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Discussion Starter · #1 ·
Hey all -

I was wondering if anyone has had any problems with their front right strut. I purchased my 300C new in August and within about 5 months I had to have my front right strut replaced. (I don't do any off roading with my 300C) :grumpy: My 16000 miles to date, most of the are freeway miles since my typical commute is 350 miles round trip from my home to office. So unfortunately this week on my commute I heard the familiar clunk in the front right side of my car and took my car in to a Chrysler dealer to have it looked at. They kept my C overnight and called me to tell me that yes it was in fact the front right strut that needed to be replaced yet again. But it's on national back order. Has anyone else had this problem with their vehicle? This will be my 3rd strut in less than a year. :yell:

Other than that I love my car - and my rental car.....a Nissan Sentra 1.8S.

I am waiting for the dealership near my house to get the part in and they said it could be a little wait.
 

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One of my suspension bushings broke so might be having a problem just like yours.
 

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To all with the problem:

Which tires were you running while the strut problems occurred - Contis?

Also does your car have any suspension mods - lowering springs, 20 or 22" wheels with lower profile tires?
 

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my typical commute is 350 miles round trip from my home to office.
And I thought my 80 mile round trip was a long commute!! I havent had this problem yet and I am lowered on the Eibachs with 22's. How can you tell when just 1 strut goes bad?
 

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ink said:
And I thought my 80 mile round trip was a long commute!! I havent had this problem yet and I am lowered on the Eibachs with 22's. How can you tell when just 1 strut goes bad?
It will leak oil and if you're lucky it will be in a spot that you regularly park. The oil does not have any odor that you would instantly recognize and is light in color. Mike :)
 

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Discussion Starter · #7 ·
goddardzilla said:
To all with the problem:

Which tires were you running while the strut problems occurred - Contis?

Also does your car have any suspension mods - lowering springs, 20 or 22" wheels with lower profile tires?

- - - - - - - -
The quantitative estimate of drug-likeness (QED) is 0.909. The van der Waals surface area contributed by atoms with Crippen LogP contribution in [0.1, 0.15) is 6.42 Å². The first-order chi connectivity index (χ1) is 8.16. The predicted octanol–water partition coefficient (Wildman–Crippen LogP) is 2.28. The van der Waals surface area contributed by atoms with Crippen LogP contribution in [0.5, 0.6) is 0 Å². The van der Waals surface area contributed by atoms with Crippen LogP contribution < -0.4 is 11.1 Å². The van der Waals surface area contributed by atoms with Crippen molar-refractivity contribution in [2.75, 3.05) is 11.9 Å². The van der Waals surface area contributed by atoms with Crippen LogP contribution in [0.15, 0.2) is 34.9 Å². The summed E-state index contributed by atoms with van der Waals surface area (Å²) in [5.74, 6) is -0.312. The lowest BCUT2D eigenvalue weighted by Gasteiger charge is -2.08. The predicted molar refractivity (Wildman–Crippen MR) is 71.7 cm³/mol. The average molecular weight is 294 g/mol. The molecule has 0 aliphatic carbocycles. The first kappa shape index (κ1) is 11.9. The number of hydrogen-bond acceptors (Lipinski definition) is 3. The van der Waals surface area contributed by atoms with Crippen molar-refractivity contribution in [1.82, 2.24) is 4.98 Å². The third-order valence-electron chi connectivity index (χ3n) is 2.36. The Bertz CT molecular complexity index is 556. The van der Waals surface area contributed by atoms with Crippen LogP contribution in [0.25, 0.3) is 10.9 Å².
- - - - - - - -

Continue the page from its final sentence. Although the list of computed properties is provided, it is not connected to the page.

I'm running my car strictly stock - and yes the Contis are still on my car :guilty:
 

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Discussion Starter · #8 ·
ink said:
And I thought my 80 mile round trip was a long commute!! I havent had this problem yet and I am lowered on the Eibachs with 22's. How can you tell when just 1 strut goes bad?
Yes 80 miles is a long commute in your hood - I was just down there and it took me 2hrs to go 30 miles. But at least you have a nice ride :)

Mine didn't show any signs of leakage but make the horrible clunk noises when driving on uneven surfaces. Driving it on cobblestone or brick inlayed parking lots was the worst - you could really hear it.

I have the feeling the hubbie is going to recommend upgrading my suspension/rims/tires - my spleen and any other vital organ to get this resolved. Now I just have to be patient to get my part in.
 

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One month ago, I was also hearing a LOUD "clunk" noise in the right/rear area of the car when turning or on occasional bumpy roads. Just started out of nowhere.

Took the car in, and they said the rear shocks were bad.

Replaced them a week later (after the parts came in) and they showed them to me. BOTH shocks were losing gas as the seals had failed. You could push them down by hand and here air escaping.

I was really dumbfounded to think that both shocks could go bad and the car had less than 7000 miles on it. And I have NEVER hit any large potholes, curbs or run over anything.

I am running the stock Conti self sealers. Anyway, after they replaced the shocks, the "cluck" noise is gone, and I feel the ride is smoother.

JFF:D
 

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Built to a price

In general, most factory shocks are under-damped. There are financial and sales reasons for this. The sales reasons are that in general sedan car buyers - particularly buyers of large sedans - put comfort ahead of handling (though with increasing awareness this is gradually changing). The financial reasons are: engineering a shock that controls the suspension better, with longevity, means more cost. To optimize handling shocks have to control the suspension better, and that is felt as a stiffer ride. Certain shocks have elements in their design that try to extend the comfort area and retain handling, but generally the choice is either handling or comfort, or a compromise. Black - white - or shades of grey.

The average factory shock is designed with little margin to accommodate extra stresses that work the shocks harder.

Such stresses include

Constant driving over very poor road surfaces
Controlling stiffer than standard springs
Controlling greater unsprung weight that stock - such as heavier than stock wheel/tire combinations
Tires that have stiffer sidewalls that flex less, thus transfer more of the road impact forces to the suspension, and make the shocks work harder. Tires such as low profile, and run-flat tires (Contis).
 
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